None of the words in my apology were in the right order to begin with, and after I turned around and caught sight of the man, it all just collapsed into unrelated syllables. I do not know if he enjoyed my discomfiture, because his checkerboard interfered with his expression. We ended up becoming friends, which is how I found out he wasn't completely covered in tattoos after all--he was still missing half of one sleeve and the palms of his hands, I believe, plus his eyeballs, but I understand these omissions have now been rectified. Nothing has been left out, which you can see for yourself at his website, as long as you check the "over eighteen" box.

That was the worst episode, but we're conditioned to feel bad when we get someone's sex wrong. People feel strongly about it. I don't, myself. Or, at least, I don't think I would care if I got Sirred. I can't remember it happening. No one ever thinks I'm a boy, even though I lack couth, fart audibly, and don't clean up after myself.

One time when I was a little girl I pulled my hair back severely and said to my parents, Look, this is what I'd look like if I was a boy! There would be no reason to remember this episode except for how quiet it got afterward. Real quiet. My folks were quiet anyway but when they got that quiet it put a spotlight on the Thing That Must Not Be Said. Their sudden silence framed it like the city painting around a pothole. You can't miss it.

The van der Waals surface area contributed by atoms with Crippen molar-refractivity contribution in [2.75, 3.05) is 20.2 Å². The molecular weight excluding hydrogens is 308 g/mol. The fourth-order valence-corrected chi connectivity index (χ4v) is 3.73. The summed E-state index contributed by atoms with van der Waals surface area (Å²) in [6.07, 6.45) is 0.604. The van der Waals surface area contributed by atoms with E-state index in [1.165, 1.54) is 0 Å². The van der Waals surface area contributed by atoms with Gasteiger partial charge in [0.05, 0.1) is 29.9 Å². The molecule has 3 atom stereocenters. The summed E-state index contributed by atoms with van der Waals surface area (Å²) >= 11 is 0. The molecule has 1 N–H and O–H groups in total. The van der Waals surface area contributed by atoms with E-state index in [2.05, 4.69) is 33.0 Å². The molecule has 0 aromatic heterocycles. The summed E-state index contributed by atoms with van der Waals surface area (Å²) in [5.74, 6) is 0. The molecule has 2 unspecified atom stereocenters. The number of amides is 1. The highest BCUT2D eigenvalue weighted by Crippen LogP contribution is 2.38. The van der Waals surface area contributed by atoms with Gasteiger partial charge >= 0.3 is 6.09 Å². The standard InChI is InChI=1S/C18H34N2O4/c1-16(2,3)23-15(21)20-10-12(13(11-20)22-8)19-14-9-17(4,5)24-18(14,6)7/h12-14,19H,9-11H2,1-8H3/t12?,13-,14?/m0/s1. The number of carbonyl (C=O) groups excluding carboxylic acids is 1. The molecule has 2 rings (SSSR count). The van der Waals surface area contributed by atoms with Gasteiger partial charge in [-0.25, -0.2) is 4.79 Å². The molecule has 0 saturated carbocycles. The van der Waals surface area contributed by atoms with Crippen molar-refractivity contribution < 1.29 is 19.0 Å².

I didn't know it at the time, but my father's sister had declared herself a boy at a very young age and there was no precedent for such a thing in local society. Not in the early 1900s. It didn't work out for him or anybody else in the family, not that that was Uncle Bill's fault. I didn't meet him until I was grown, and by that time he'd fended off the Ma'am thing by wearing a suit jacket, fedora, and wingtips from the boys' department at all times. He had an unusually thick head of hair and his mustache wasn't that great. I'm pretty sure I never ma'amed him. I would have felt awful. But it wouldn't have been the worst thing that ever happened to him.

He deserved better. We all do, so don't tell my friend from the mailbox that I call him Checkerhead. Or That Colored Boy.